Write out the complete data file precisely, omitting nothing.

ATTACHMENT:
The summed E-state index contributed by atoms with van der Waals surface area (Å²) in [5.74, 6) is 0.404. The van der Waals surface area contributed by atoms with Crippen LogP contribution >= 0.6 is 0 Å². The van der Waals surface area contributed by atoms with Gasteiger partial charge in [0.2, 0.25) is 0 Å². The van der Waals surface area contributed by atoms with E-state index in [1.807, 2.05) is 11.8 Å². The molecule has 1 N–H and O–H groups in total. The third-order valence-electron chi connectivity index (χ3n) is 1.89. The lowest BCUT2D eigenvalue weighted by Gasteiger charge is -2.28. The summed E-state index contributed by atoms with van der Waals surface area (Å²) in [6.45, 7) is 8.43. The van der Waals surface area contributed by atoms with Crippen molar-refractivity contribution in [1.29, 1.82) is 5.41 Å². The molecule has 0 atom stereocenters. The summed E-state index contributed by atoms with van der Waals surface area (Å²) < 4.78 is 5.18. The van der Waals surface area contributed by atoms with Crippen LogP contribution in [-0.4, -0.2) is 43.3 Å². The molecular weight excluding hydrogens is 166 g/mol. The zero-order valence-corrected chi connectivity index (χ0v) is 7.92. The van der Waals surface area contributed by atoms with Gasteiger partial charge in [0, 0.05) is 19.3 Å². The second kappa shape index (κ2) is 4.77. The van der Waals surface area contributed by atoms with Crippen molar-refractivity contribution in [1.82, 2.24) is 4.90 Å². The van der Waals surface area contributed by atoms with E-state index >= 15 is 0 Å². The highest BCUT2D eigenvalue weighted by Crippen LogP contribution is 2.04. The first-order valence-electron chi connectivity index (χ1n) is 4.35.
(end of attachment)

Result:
The summed E-state index contributed by atoms with van der Waals surface area (Å²) in [5.74, 6) is 0.404. The van der Waals surface area contributed by atoms with Crippen LogP contribution >= 0.6 is 0 Å². The van der Waals surface area contributed by atoms with Gasteiger partial charge in [0.2, 0.25) is 0 Å². The van der Waals surface area contributed by atoms with E-state index in [1.807, 2.05) is 11.8 Å². The molecule has 1 N–H and O–H groups in total. The third-order valence-electron chi connectivity index (χ3n) is 1.89. The lowest BCUT2D eigenvalue weighted by Gasteiger charge is -2.28. The summed E-state index contributed by atoms with van der Waals surface area (Å²) in [6.45, 7) is 8.43. The van der Waals surface area contributed by atoms with Crippen molar-refractivity contribution in [1.29, 1.82) is 5.41 Å². The molecule has 0 atom stereocenters. The summed E-state index contributed by atoms with van der Waals surface area (Å²) < 4.78 is 5.18. The van der Waals surface area contributed by atoms with Crippen LogP contribution in [-0.4, -0.2) is 43.3 Å². The molecular weight excluding hydrogens is 166 g/mol. The zero-order valence-corrected chi connectivity index (χ0v) is 7.92. The van der Waals surface area contributed by atoms with Gasteiger partial charge in [0, 0.05) is 19.3 Å². The second kappa shape index (κ2) is 4.77. The van der Waals surface area contributed by atoms with Crippen molar-refractivity contribution in [1.82, 2.24) is 4.90 Å². The van der Waals surface area contributed by atoms with E-state index >= 15 is 0 Å². The highest BCUT2D eigenvalue weighted by Crippen LogP contribution is 2.04. The first-order valence-electron chi connectivity index (χ1n) is 4.35.